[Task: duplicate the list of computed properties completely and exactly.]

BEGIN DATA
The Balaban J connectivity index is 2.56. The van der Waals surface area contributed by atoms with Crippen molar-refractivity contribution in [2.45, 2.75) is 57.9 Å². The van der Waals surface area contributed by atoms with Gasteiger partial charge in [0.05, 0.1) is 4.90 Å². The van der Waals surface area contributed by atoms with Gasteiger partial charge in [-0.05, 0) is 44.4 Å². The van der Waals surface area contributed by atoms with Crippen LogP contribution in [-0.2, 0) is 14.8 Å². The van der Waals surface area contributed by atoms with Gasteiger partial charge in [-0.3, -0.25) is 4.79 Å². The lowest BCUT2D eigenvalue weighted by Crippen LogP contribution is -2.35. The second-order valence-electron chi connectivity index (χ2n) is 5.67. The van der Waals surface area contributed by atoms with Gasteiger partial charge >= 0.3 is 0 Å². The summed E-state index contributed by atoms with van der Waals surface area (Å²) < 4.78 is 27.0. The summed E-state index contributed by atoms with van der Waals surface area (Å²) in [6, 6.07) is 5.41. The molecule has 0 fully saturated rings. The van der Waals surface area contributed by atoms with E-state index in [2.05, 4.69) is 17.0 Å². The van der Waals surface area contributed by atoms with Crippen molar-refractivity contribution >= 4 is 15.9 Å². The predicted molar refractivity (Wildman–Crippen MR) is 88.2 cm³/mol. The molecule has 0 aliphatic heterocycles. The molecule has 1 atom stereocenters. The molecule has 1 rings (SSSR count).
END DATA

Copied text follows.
The Balaban J connectivity index is 2.56. The van der Waals surface area contributed by atoms with Crippen molar-refractivity contribution in [2.45, 2.75) is 57.9 Å². The van der Waals surface area contributed by atoms with Gasteiger partial charge in [0.05, 0.1) is 4.90 Å². The van der Waals surface area contributed by atoms with Gasteiger partial charge in [-0.05, 0) is 44.4 Å². The van der Waals surface area contributed by atoms with Crippen LogP contribution in [-0.2, 0) is 14.8 Å². The van der Waals surface area contributed by atoms with Gasteiger partial charge in [-0.3, -0.25) is 4.79 Å². The lowest BCUT2D eigenvalue weighted by Crippen LogP contribution is -2.35. The second-order valence-electron chi connectivity index (χ2n) is 5.67. The van der Waals surface area contributed by atoms with Gasteiger partial charge >= 0.3 is 0 Å². The summed E-state index contributed by atoms with van der Waals surface area (Å²) < 4.78 is 27.0. The summed E-state index contributed by atoms with van der Waals surface area (Å²) in [6, 6.07) is 5.41. The molecule has 0 fully saturated rings. The van der Waals surface area contributed by atoms with E-state index in [2.05, 4.69) is 17.0 Å². The van der Waals surface area contributed by atoms with Crippen molar-refractivity contribution >= 4 is 15.9 Å². The predicted molar refractivity (Wildman–Crippen MR) is 88.2 cm³/mol. The molecule has 0 aliphatic heterocycles. The molecule has 1 atom stereocenters. The molecule has 1 rings (SSSR count).